Student Spotlight: Art History Senior Receives Private Support for Native American Research
Florida State University senior Victoria Sunnergren is dedicated to dismantling preconceptions. An art history and religion double major, Sunnergren participated in the Undergraduate Research Opportunity Program as a freshman in hopes to be taken seriously as a scholar.
“As an art history major, you hear a lot of jokes about how easy the classes are and how limited the job prospects are,” she said. “UROP let me take what I was learning as an art history major and apply it to research that is relevant to my career interests.”
Through this program, Sunnergren gained skills to pursue research projects on Native American artistic cultural expression. Soon, she would be traveling to work as an intern at the Museum of Northern Arizona with the help of a Mentored Research and Creative Endeavor Award and an undergraduate scholarship from the College of Fine Arts—both generously funded through private donations to the FSU Foundation.
“To me, private support is an affirmation that the work I am doing is important to people other than myself,” Sunnergren added. “The John W. Day III Undergraduate Research Award and the Helen J. Beard Undergraduate Scholarship in Art History not only gave me the finances to travel to the Southwest and study Native American art, but the confidence I needed to continue my work.”
Now a UROP leader herself, Sunnergren works to encourage freshman to follow their passions through research. However, Sunnergren’s desire to help others doesn’t end there. She also volunteers at Grace Mission Episcopal Church mentoring underprivileged students of Tallahassee—for which she was awarded the Humanitarian of the Year Award within the College of Fine Arts.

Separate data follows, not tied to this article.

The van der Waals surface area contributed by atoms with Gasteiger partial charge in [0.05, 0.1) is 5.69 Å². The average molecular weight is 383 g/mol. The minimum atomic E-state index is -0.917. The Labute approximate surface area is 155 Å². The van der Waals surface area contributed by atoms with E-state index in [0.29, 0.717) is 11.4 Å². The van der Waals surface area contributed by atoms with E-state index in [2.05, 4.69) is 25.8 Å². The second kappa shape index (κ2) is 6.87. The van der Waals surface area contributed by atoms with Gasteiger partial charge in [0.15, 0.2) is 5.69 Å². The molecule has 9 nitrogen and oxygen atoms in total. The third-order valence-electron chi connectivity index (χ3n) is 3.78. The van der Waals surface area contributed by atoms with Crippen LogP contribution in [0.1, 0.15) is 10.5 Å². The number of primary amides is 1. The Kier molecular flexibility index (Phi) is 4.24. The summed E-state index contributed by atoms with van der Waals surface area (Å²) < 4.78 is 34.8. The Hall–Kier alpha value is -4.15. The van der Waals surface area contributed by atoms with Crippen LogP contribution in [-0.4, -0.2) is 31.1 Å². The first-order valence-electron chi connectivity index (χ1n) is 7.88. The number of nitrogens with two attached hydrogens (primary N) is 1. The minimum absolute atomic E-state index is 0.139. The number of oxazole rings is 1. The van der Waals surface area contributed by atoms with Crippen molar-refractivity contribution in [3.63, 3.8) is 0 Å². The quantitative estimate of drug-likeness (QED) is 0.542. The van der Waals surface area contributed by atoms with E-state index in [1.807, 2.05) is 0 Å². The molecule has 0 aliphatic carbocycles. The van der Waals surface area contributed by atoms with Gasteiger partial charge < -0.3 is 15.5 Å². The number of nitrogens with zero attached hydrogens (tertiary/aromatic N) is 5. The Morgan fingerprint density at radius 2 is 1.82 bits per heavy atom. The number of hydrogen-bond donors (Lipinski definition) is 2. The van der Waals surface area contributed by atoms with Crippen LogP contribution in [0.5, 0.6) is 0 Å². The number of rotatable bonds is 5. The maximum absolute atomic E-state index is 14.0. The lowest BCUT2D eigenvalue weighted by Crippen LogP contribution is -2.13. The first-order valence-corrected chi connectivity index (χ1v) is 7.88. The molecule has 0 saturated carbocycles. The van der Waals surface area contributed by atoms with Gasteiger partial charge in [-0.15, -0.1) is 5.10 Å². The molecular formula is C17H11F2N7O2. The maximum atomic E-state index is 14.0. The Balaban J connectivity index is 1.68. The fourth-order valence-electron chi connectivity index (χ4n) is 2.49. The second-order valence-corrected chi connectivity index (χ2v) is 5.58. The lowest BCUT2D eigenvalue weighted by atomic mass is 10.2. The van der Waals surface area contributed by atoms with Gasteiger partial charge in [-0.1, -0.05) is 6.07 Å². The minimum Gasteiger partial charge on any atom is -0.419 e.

Also serving as chair of the College Leadership Council for the Department of Art History, one of Sunnergren’s favorite moments since arriving at FSU was their “Pizza with Professors” event. The purpose of the event? To encourage students to talk openly with their professors.
“We invited all the students and professors within the department to spend an evening together, eating and discussing their interests and ideas,” Sunnergren explained. “This informal setting encouraged students to talk to their professors—you can’t be intimidated by a professor who has pizza cheese dripping down his or her chin! Being able to have a conversation with professors is one of the most important parts of college since they are the ones who will give insight into your field, support your research and write you letters of recommendation.”
Currently, Sunnergren is working on graduate school and job applications after successfully defending her thesis on Native American art. She hopes to one day merge her interest of Native American art and culture with her passion for educating others.
“I know where I want my career to go in the long term, so right now I’m opening myself up to lots of different ways of getting there,” Sunnergren said.